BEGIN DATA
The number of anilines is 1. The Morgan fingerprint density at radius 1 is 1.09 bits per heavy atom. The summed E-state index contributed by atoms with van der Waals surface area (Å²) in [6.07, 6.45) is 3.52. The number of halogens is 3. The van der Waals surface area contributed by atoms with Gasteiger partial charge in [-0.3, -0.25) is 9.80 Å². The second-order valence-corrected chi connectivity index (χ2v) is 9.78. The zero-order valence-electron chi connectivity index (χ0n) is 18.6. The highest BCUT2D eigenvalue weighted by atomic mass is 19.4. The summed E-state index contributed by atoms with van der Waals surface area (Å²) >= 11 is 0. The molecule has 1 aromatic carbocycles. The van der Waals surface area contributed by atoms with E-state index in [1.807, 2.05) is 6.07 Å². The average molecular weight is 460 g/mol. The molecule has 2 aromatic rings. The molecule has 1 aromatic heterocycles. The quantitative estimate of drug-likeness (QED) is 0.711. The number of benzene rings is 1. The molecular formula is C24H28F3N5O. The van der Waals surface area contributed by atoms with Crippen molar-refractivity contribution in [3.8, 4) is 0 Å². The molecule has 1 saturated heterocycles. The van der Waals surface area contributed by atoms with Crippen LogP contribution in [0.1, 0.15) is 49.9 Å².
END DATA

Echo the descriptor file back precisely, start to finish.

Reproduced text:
The number of anilines is 1. The Morgan fingerprint density at radius 1 is 1.09 bits per heavy atom. The summed E-state index contributed by atoms with van der Waals surface area (Å²) in [6.07, 6.45) is 3.52. The number of halogens is 3. The van der Waals surface area contributed by atoms with Gasteiger partial charge in [-0.3, -0.25) is 9.80 Å². The second-order valence-corrected chi connectivity index (χ2v) is 9.78. The zero-order valence-electron chi connectivity index (χ0n) is 18.6. The highest BCUT2D eigenvalue weighted by atomic mass is 19.4. The summed E-state index contributed by atoms with van der Waals surface area (Å²) >= 11 is 0. The molecule has 1 aromatic carbocycles. The van der Waals surface area contributed by atoms with E-state index in [1.807, 2.05) is 6.07 Å². The average molecular weight is 460 g/mol. The molecule has 2 aromatic rings. The molecule has 1 aromatic heterocycles. The quantitative estimate of drug-likeness (QED) is 0.711. The number of benzene rings is 1. The molecular formula is C24H28F3N5O. The van der Waals surface area contributed by atoms with Crippen molar-refractivity contribution in [3.8, 4) is 0 Å². The molecule has 1 saturated heterocycles. The van der Waals surface area contributed by atoms with Crippen LogP contribution in [0.1, 0.15) is 49.9 Å².